One of the lesser-known lines on the resume of Larry Nichols is that he was a clerk to a U.S. Supreme Court justice. He also worked for an assistant U.S. attorney general who later became a chief justice. Nichols has a degree from the University of Michigan, consistently ranked among the nation's Top 10 law schools.
Given this career path, circumstances could have propelled Nichols to a vastly different career and a place far removed from the job he holds and the city he calls home. Fortunately, those circumstances didn't go that way.
Another resume line: Nichols has a geology degree from Princeton. There, among other things, he learned about the Devonian era's wealth of sea creatures whose corporate remains formed hydrocarbons. The geologic period is named for England's Devon region. So, too, was the oil and gas company that Nichols would co-found. As the story goes, his father was taken by the name when he saw it on a map that was hanging — where else? — in a law office.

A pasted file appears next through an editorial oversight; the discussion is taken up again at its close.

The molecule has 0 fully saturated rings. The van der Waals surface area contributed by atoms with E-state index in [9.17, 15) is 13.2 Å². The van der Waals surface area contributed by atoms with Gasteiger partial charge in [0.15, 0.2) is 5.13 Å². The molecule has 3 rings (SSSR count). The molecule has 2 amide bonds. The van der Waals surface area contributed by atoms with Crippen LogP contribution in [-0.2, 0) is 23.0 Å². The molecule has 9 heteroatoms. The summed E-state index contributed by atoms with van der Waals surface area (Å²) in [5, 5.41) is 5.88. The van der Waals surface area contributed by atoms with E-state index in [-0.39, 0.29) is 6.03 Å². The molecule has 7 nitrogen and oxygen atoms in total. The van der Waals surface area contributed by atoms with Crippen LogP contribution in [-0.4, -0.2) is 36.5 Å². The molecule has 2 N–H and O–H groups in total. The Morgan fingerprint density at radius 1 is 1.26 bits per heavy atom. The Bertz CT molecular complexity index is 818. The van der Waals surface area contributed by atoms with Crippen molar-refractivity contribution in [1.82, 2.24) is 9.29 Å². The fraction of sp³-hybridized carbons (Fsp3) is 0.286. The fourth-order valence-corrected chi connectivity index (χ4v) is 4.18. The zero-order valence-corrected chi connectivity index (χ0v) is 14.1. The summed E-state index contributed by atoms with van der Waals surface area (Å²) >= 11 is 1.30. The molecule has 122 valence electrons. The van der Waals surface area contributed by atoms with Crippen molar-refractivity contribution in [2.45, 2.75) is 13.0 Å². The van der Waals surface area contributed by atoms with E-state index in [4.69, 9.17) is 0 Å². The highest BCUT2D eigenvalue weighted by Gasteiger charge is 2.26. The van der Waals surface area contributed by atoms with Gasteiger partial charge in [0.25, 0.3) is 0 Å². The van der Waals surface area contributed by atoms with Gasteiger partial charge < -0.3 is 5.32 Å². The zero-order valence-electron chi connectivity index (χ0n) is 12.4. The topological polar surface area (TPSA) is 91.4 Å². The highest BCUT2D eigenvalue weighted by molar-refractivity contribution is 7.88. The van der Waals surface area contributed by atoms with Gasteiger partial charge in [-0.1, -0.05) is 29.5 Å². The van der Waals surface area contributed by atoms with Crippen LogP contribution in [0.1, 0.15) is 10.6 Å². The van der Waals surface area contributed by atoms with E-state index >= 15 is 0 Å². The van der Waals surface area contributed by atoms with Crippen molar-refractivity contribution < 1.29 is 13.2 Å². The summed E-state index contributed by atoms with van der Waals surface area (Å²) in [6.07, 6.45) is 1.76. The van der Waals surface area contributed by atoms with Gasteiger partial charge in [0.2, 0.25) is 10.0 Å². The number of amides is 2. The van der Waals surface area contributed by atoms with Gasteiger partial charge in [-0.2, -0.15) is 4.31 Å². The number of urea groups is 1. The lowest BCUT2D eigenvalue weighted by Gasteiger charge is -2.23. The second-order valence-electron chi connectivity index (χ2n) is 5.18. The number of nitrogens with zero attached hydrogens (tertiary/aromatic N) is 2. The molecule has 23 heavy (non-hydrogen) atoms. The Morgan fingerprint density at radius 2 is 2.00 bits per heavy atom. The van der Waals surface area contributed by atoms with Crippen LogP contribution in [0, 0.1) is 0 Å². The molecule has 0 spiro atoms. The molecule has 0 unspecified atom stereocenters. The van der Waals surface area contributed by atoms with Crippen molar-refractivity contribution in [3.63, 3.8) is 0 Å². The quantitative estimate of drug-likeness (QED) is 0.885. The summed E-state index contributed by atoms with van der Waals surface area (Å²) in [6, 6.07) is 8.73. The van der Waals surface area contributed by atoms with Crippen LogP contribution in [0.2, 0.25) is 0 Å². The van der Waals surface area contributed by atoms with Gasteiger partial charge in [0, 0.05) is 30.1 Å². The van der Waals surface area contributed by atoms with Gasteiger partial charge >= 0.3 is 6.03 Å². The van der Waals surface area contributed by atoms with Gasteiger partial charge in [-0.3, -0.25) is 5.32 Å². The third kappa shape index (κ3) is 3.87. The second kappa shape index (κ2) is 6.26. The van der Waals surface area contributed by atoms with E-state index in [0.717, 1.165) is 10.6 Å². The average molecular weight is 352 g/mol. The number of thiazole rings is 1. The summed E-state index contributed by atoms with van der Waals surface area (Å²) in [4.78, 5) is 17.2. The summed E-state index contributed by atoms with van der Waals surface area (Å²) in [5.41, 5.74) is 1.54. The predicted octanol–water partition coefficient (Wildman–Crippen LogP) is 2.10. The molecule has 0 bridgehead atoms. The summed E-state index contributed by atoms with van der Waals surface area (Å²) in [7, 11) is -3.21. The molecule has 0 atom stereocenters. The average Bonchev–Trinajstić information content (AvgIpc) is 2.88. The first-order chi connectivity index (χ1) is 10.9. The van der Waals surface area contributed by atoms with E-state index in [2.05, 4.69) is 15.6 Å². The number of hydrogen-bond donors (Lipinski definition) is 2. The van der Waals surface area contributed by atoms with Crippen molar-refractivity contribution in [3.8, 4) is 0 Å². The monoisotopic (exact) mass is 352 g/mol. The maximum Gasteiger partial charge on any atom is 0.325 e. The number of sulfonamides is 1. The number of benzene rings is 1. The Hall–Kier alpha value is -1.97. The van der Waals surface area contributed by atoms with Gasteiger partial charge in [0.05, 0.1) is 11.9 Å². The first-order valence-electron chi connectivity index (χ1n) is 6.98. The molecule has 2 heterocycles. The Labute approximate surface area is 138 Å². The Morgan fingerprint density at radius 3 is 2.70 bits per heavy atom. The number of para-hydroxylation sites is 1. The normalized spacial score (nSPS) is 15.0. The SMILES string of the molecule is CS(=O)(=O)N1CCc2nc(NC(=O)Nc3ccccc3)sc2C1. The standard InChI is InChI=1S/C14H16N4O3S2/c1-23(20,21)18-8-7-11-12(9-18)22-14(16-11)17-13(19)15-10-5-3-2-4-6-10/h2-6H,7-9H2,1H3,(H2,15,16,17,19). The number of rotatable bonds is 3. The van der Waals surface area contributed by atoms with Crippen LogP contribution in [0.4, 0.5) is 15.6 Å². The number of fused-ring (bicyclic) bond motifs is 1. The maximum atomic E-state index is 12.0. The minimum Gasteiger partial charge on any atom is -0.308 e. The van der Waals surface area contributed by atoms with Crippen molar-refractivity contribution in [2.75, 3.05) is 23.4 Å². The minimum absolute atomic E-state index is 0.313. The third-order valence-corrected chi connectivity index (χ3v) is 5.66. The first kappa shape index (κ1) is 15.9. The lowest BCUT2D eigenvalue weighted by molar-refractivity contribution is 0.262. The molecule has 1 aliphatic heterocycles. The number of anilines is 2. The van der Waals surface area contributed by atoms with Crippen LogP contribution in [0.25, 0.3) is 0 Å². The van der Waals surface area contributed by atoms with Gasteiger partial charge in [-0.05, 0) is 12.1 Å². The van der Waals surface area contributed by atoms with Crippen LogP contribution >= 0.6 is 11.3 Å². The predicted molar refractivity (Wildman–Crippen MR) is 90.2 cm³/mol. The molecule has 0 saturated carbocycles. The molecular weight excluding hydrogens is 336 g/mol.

The law clerk with a geology degree went on to become chairman of Devon Energy Corp. Layer upon layer of lines in his resume reveal dedication not only to Devon but to the community and the industry. His leadership roles in local business groups, petroleum industry circles and in the arts and humanities have been driven not by ego but by caring and compassion. Nichols, 70, has led his firm and Oklahoma City to new heights — literally and figuratively.
Four years ago, Nichols' vision for the tallest structure in Oklahoma was unveiled. From atop Devon Tower this holiday season, diners and celebrants will take in the topography. On New Year's Eve, Larry Nichols will take in retirement. He will remain as executive board chairman. If his past is a guide, the strata of lines in his resume will continue to accrete.
We certainly hope so.